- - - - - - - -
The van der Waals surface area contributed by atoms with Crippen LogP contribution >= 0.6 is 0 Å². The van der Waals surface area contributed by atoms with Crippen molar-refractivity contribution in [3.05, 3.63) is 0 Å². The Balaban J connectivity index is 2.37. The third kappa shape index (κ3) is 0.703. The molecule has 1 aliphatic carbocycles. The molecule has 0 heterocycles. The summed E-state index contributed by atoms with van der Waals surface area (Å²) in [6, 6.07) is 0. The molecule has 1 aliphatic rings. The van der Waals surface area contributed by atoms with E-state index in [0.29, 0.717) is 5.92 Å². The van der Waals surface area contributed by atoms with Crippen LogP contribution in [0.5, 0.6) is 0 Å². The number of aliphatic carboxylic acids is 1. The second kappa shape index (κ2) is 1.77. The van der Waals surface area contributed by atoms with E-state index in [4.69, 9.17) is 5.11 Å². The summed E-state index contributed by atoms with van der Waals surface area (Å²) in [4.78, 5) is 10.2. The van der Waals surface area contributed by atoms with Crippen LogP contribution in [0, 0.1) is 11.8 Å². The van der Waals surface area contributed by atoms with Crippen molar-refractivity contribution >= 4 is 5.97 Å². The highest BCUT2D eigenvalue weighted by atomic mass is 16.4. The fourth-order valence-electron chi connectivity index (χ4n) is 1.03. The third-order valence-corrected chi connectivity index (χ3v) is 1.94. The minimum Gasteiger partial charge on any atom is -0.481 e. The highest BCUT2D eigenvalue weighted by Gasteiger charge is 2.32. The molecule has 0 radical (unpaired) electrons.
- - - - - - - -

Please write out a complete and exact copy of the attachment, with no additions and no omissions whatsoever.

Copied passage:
The van der Waals surface area contributed by atoms with Crippen LogP contribution >= 0.6 is 0 Å². The van der Waals surface area contributed by atoms with Crippen molar-refractivity contribution in [3.05, 3.63) is 0 Å². The Balaban J connectivity index is 2.37. The third kappa shape index (κ3) is 0.703. The molecule has 1 aliphatic carbocycles. The molecule has 0 heterocycles. The summed E-state index contributed by atoms with van der Waals surface area (Å²) in [6, 6.07) is 0. The molecule has 1 aliphatic rings. The van der Waals surface area contributed by atoms with E-state index in [0.29, 0.717) is 5.92 Å². The van der Waals surface area contributed by atoms with Crippen LogP contribution in [0.5, 0.6) is 0 Å². The number of aliphatic carboxylic acids is 1. The second kappa shape index (κ2) is 1.77. The van der Waals surface area contributed by atoms with E-state index in [4.69, 9.17) is 5.11 Å². The summed E-state index contributed by atoms with van der Waals surface area (Å²) in [4.78, 5) is 10.2. The van der Waals surface area contributed by atoms with Crippen LogP contribution in [0, 0.1) is 11.8 Å². The van der Waals surface area contributed by atoms with Crippen molar-refractivity contribution >= 4 is 5.97 Å². The highest BCUT2D eigenvalue weighted by atomic mass is 16.4. The fourth-order valence-electron chi connectivity index (χ4n) is 1.03. The third-order valence-corrected chi connectivity index (χ3v) is 1.94. The minimum Gasteiger partial charge on any atom is -0.481 e. The highest BCUT2D eigenvalue weighted by Gasteiger charge is 2.32. The molecule has 0 radical (unpaired) electrons.